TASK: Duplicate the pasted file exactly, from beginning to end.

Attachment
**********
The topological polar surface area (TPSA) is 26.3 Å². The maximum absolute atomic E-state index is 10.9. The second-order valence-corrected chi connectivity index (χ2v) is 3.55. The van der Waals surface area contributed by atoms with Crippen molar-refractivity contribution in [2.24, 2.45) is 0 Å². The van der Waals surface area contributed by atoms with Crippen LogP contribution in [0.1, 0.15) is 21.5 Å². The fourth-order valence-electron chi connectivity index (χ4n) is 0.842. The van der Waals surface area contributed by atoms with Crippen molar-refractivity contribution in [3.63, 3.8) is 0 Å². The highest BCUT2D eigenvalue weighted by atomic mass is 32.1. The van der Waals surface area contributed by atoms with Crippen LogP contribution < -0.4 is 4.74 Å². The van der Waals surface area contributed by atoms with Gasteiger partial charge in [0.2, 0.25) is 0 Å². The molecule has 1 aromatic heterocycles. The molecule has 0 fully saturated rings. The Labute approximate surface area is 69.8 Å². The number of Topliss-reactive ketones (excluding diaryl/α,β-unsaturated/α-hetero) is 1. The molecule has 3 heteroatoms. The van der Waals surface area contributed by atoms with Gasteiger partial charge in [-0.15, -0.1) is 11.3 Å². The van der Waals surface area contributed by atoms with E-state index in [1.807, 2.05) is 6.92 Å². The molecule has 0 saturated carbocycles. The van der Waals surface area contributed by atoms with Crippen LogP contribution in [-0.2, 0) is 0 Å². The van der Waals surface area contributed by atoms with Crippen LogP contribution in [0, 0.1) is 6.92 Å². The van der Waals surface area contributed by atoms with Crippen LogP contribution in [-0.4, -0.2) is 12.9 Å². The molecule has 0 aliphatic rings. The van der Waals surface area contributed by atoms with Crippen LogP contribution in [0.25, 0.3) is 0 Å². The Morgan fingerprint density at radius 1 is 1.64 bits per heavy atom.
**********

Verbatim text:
The topological polar surface area (TPSA) is 26.3 Å². The maximum absolute atomic E-state index is 10.9. The second-order valence-corrected chi connectivity index (χ2v) is 3.55. The van der Waals surface area contributed by atoms with Crippen molar-refractivity contribution in [2.24, 2.45) is 0 Å². The van der Waals surface area contributed by atoms with Crippen LogP contribution in [0.1, 0.15) is 21.5 Å². The fourth-order valence-electron chi connectivity index (χ4n) is 0.842. The van der Waals surface area contributed by atoms with Crippen molar-refractivity contribution in [3.63, 3.8) is 0 Å². The highest BCUT2D eigenvalue weighted by atomic mass is 32.1. The van der Waals surface area contributed by atoms with Crippen LogP contribution < -0.4 is 4.74 Å². The van der Waals surface area contributed by atoms with Gasteiger partial charge in [0.2, 0.25) is 0 Å². The molecule has 1 aromatic heterocycles. The molecule has 0 fully saturated rings. The Labute approximate surface area is 69.8 Å². The number of Topliss-reactive ketones (excluding diaryl/α,β-unsaturated/α-hetero) is 1. The molecule has 3 heteroatoms. The van der Waals surface area contributed by atoms with Gasteiger partial charge in [-0.15, -0.1) is 11.3 Å². The van der Waals surface area contributed by atoms with E-state index in [1.807, 2.05) is 6.92 Å². The molecule has 0 saturated carbocycles. The van der Waals surface area contributed by atoms with Crippen LogP contribution in [-0.2, 0) is 0 Å². The van der Waals surface area contributed by atoms with Crippen LogP contribution in [0, 0.1) is 6.92 Å². The van der Waals surface area contributed by atoms with Crippen LogP contribution in [-0.4, -0.2) is 12.9 Å². The molecule has 0 aliphatic rings. The van der Waals surface area contributed by atoms with Crippen LogP contribution in [0.25, 0.3) is 0 Å². The Morgan fingerprint density at radius 1 is 1.64 bits per heavy atom.